• Had this … a 1975 NFL Media Information Book. No idea how I got it. I was always writing to NFL Properties, trying to weasel stuff out of them, and that’s probably how I ended up with it.
• Frank Gifford put out his own NFL guide in 1967. Who knew?
• Here’s a nice old 1960s AFL pennant display card package, courtesy of relentless reader Michael Clary.
• If it’s 1970s NFL and it’s IHOP, I love it. Therefore I present this 1974 NFL IHOP board game. (The auction has ended, but maybe they’ll re-list it.)
• One final holiday thought for this week: As someone who has a ton of NFL Films music, I can totally recommend these as a great Christmas gift.
Seen something on eBay that you think would make good Collector’s Corner fodder? Send your submissions here.
Membership update: The new Marlins uniforms haven’t hit the field yet, but we have our first membership card based on them. That card, which ordered by Seth Weiss, is one of several that have been added to the membership card gallery. The printed/laminated versions of these latest cards should ship out by the end of this week.
Incidentally, if you click to the last page of the card gallery, you’ll see that seven of the past 28 designs have an orange background (plus an additional one has orange lettering/numbering, and another has orange trim). I’m always amused when these chromatic trends pop up out of nowhere.
As always, if you want to order an orange card — or any other color — you can sign up here.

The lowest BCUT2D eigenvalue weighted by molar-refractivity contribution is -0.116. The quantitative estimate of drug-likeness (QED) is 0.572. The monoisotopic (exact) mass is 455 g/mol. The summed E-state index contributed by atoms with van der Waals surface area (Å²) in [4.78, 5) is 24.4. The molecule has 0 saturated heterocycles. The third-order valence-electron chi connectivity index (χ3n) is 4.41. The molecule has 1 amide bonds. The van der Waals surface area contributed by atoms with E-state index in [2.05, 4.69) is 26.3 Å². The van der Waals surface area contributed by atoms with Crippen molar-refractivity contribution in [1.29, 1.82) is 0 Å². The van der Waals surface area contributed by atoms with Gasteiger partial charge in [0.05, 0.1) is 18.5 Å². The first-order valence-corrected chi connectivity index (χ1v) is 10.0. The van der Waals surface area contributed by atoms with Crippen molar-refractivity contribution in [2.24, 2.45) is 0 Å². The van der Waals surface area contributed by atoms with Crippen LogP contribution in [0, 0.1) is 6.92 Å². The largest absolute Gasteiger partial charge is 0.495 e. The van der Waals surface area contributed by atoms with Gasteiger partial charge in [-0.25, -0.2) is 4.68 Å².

Uni Watch News Ticker: Neglected to mention yesterday that one of America’s best uni-related events took place here in NYC over the weekend: SantaCon. … New BFBS alternate for the Heat and a new “50 Years in the Bay Area” patch for the Warriors. I’ll have more to say about these next week. … I assume most of you had better things to do last night than watch the Rams/Seahawks game (like, say, take a nap, clean the toilet, slit your wrists, etc.), so here are the uni-salient points: Marshawn Lynch found a way to incorporate neon green into his socks; several of the Rams, including “quarterback” Sam Bradford, wore solid-white socks; and Pete Carroll has one gnarly-looking finger (screen shot by John Wokas). … Here’s another, more surprising case of a football player who doesn’t wear gloves: LSU running back Michael Ford. Seriously, when’s the last time you saw a running back playing bare-handed? “He was the same way in high school,” says Joseph Adams. … Love this old shot of the Pearl Harbor women’s basketball team (from Gretchen Mittelstaedt). … Reprinted from yesterday’s comments: Baylor may have a new helmet for the Gasoline Bowl. … Also from yesterday: Some rumblings about Syracuse possibly scrapping the blue jerseys. … Here’s a really interesting article about why the NFL has no white cornerbacks and no black punters or placekickers. Among other things, it mentions that NFL rosters used to have black player quotas, which I hadn’t been aware of. Fascinating read. … Wesley College uses some laughably tiny TV numbers (from Jesse Meade). … Great timing after the Derek Boogaard articles: a series of blood-spattered hockey enforcer cards (thanks, Kirsten). … Striped socks with a built-in pocket? That’s a win-win (big thanks to Gordon Blau). … Remember last Friday’s post about bicycle head badges? Bench coach emeritus Bryan Redemske has found a site that sells custom head badge designs. Lots of possibilities there — your favorite team’s logo, a dupe of your tattoo, a Uni Watch design, etc. … Syracuse basketball player Dion Walters has been wearing some orange “SU” socks (from Michael Alper). … Yet another story about a high school hoops team that was assessed a technical foul for a uniform violation (from Pete Lootens). … Montana and Nike reportedly had an all-black Amateur Pacifist uniform ready to go, but it never made it onto the field (from Leo Thornton). … New anniversary jersey for the Colorado Mammoth. Note that they’re using their anniversary logo as the main jersey crest, instead of just having a patch (from John Romero). … A bunch of Nike’s new international soccer kits have leaked. “I assume this is Nike’s fix of the sweat-weight issues that athletes from Rafael Nadal to Lionel Messi have had with the Dri-Fit material,” says David Haberman. … Oooh, this is awesome: a basketball jersey with a nut and a bolt as its chest insignia. Wish we knew the story behind that one. … Scroll down to see the really unusual collar on this curling sweater. … I really like these old-school sports illustration decals…. Kevin Tiessen was watching a Charlie Brown video and noticed that Peppermint Patty’s bedroom was covered with pennants for California schools. This doesn’t necessarily mean that Charlie Brown and his crew all lived in California, of course, but it’s the most specific geographical reference I can ever recall having seen in “Peanuts.” … Kevin Plank is claiming that Under Armour is about to strike a deal with a Big 10 football school, which is leading to rampant speculation regarding which team will have the honor of wearing the Maryland flag, or whatever.